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Pages Available: 8,760,709

Title:
Montour American. : (Danville, Pa.) 1866-1920
Place of publication:
Danville, Pa.
Geographic coverage:
  • Danville, Montour, Pennsylvania  |  View more titles from this: City County, State
Publisher:
D.H.B. Brower and Son
Dates of publication:
1866-1920
Description:
  • Began in 1866?
  • Ceased in 1920.
Frequency:
Weekly
Language:
  • English
Subjects:
  • Danville (Pa.)--Newspapers.
  • Montour County (Pa.)--Newspapers.
  • Pennsylvania--Danville.--fast--(OCoLC)fst01221925
  • Pennsylvania--Montour County.--fast--(OCoLC)fst01208234
Notes:
  • Archived issues are available in digital format from the Library of Congress Chronicling America online collection.
  • Description based on: Vol. 2, no. 19 (Mar. 1, 1866).
  • Issued every Thursday morning.
  • Issues for <Mar. 1, 1866> called also <whole no. 547>.
LCCN:
sn 86083264
OCLC:
14261522
ISSN:
2374-1929
Preceding Titles:
Related Links:
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Montour American. July 5, 1900, Image 1

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Montour American

            Danville is the seat of Montour, the smallest Pennsylvania county, formed in 1850 out of Columbia County. The town is named after Daniel Montgomery, who laid out the first formal settlement in 1792, and the county name honors a legendary figure, Madame Montour, a French-Canadian interpreter in 18th-century Pennsylvania. 

            Danville’s prosperity was based on iron, thanks to its plentiful natural resources of iron ore and limestone, leading to substantial industrial development. By the turn of the 20th century, the town of 8,000 on the Susquehanna River boasted rolling mills, a steel plant, structural iron works, foundries, and factories producing silk, suspenders, overalls, and wagon spindles. Since 1868, it also was the location for Pennsylvania’s third state hospital for the insane.

            The Montour American was founded on December 11, 1855, as a Whig Party organ by Dr. Daniel Henry Buckwalter Brower of Chester County. Over the course of his career, Brower founded and/or published at least twelve different newspapers in Pennsylvania, including four in Danville alone. In 1859, Brower sold the American, by then a Republican paper, to George Bucher Ayers of Harrisburg. Ayers renamed it the Montour Herald, but resold the paper to Brower in October, who changed the name back to the American. Brower was editor/proprietor until January 1864, when he sold it to Joel S. Baily. Following several other owners, the American ended up at a sheriff’s sale in April 1895 and was purchased by Frank C. Angle.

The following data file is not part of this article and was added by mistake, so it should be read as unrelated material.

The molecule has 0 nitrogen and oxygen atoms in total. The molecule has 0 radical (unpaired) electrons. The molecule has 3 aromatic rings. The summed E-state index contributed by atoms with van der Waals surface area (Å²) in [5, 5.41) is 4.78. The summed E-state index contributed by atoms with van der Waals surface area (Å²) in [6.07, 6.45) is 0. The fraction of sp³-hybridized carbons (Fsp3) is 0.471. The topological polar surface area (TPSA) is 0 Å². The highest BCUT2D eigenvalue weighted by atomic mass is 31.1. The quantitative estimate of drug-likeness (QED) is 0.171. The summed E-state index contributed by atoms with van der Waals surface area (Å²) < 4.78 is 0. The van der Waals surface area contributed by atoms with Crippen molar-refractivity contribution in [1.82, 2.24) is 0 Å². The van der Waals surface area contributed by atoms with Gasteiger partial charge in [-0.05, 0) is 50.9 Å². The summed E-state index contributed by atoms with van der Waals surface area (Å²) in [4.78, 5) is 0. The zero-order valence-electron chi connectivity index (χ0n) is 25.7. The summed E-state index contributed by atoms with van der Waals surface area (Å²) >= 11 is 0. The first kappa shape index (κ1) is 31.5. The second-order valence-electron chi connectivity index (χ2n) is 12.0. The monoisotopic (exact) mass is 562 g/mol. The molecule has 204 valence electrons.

Angle was a Danville native, educated as a civil engineer and a lawyer, but during his years as proprietor of the American, he also managed the Danville Opera House and founded a successful company manufacturing wooden household goods. While publishing the Republican Montour American, in September 1897, Angle also founded and published the Independent daily Morning News in Danville.  (In the early 1900s the energetic Angle also owned the Herald and the Jersey Shore Vidette, both based in Jersey Shore in Lycoming County, Pennsylvania.)

            In 1900, Danville supported eight newspapers: three Independent papers, one weekly and two dailies; four Democratic papers, three weeklies and one daily; and one Republican paper, the weekly American. In sympathy with the Republican Party’s platform for 1900, favoring tariffs and other protections for American products and labor, the Montour American’s nameplate in 1900 trumpeted the slogan, “This country will never be entirely free until it supplies all of its own demands with its own productions.”

            Unlike many party organs, the American did not regularly print partisan editorials, though it did dutifully report on local and regional Republican news and boosted the party slate of candidates. The four-page issues specialized in great quantities of local news, from reports on the ripening of the local blackberry crop to the initial run of the summer excursion train to Atlantic City.  The Montour American enthusiastically followed the journalistic precept that people enjoy seeing their names in print, and so the newspaper is a gold mine for genealogists pursuing family roots in Montour County.

Provided by: Penn State University Libraries; University Park, PA